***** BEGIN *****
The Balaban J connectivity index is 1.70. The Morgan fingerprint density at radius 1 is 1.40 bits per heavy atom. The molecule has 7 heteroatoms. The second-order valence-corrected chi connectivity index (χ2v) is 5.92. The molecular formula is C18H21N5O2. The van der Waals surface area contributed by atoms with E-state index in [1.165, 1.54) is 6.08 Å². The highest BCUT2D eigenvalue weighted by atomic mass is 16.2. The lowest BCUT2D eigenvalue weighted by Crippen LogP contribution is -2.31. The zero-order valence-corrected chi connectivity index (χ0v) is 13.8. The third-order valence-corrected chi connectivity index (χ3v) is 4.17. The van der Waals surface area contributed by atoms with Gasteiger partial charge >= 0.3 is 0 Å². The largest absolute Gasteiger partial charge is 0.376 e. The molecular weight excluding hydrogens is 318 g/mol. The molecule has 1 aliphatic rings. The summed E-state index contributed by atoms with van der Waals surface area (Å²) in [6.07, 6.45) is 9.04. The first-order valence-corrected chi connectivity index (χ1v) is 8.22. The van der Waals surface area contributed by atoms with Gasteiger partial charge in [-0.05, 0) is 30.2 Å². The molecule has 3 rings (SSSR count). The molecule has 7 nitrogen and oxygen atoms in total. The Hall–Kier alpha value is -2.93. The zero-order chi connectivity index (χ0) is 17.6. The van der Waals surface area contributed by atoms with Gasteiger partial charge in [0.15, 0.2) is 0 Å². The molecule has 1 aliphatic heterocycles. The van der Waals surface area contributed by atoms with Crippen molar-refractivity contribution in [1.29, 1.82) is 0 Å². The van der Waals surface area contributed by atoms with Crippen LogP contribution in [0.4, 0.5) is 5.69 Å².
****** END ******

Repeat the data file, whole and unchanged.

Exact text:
The Balaban J connectivity index is 1.70. The Morgan fingerprint density at radius 1 is 1.40 bits per heavy atom. The molecule has 7 heteroatoms. The second-order valence-corrected chi connectivity index (χ2v) is 5.92. The molecular formula is C18H21N5O2. The van der Waals surface area contributed by atoms with E-state index in [1.165, 1.54) is 6.08 Å². The highest BCUT2D eigenvalue weighted by atomic mass is 16.2. The lowest BCUT2D eigenvalue weighted by Crippen LogP contribution is -2.31. The zero-order valence-corrected chi connectivity index (χ0v) is 13.8. The third-order valence-corrected chi connectivity index (χ3v) is 4.17. The van der Waals surface area contributed by atoms with Gasteiger partial charge >= 0.3 is 0 Å². The largest absolute Gasteiger partial charge is 0.376 e. The molecular weight excluding hydrogens is 318 g/mol. The molecule has 1 aliphatic rings. The summed E-state index contributed by atoms with van der Waals surface area (Å²) in [6.07, 6.45) is 9.04. The first-order valence-corrected chi connectivity index (χ1v) is 8.22. The van der Waals surface area contributed by atoms with Gasteiger partial charge in [-0.05, 0) is 30.2 Å². The molecule has 3 rings (SSSR count). The molecule has 7 nitrogen and oxygen atoms in total. The Hall–Kier alpha value is -2.93. The zero-order chi connectivity index (χ0) is 17.6. The van der Waals surface area contributed by atoms with Gasteiger partial charge in [0.15, 0.2) is 0 Å². The molecule has 1 aliphatic heterocycles. The van der Waals surface area contributed by atoms with Crippen molar-refractivity contribution in [1.29, 1.82) is 0 Å². The van der Waals surface area contributed by atoms with Crippen LogP contribution in [0.4, 0.5) is 5.69 Å².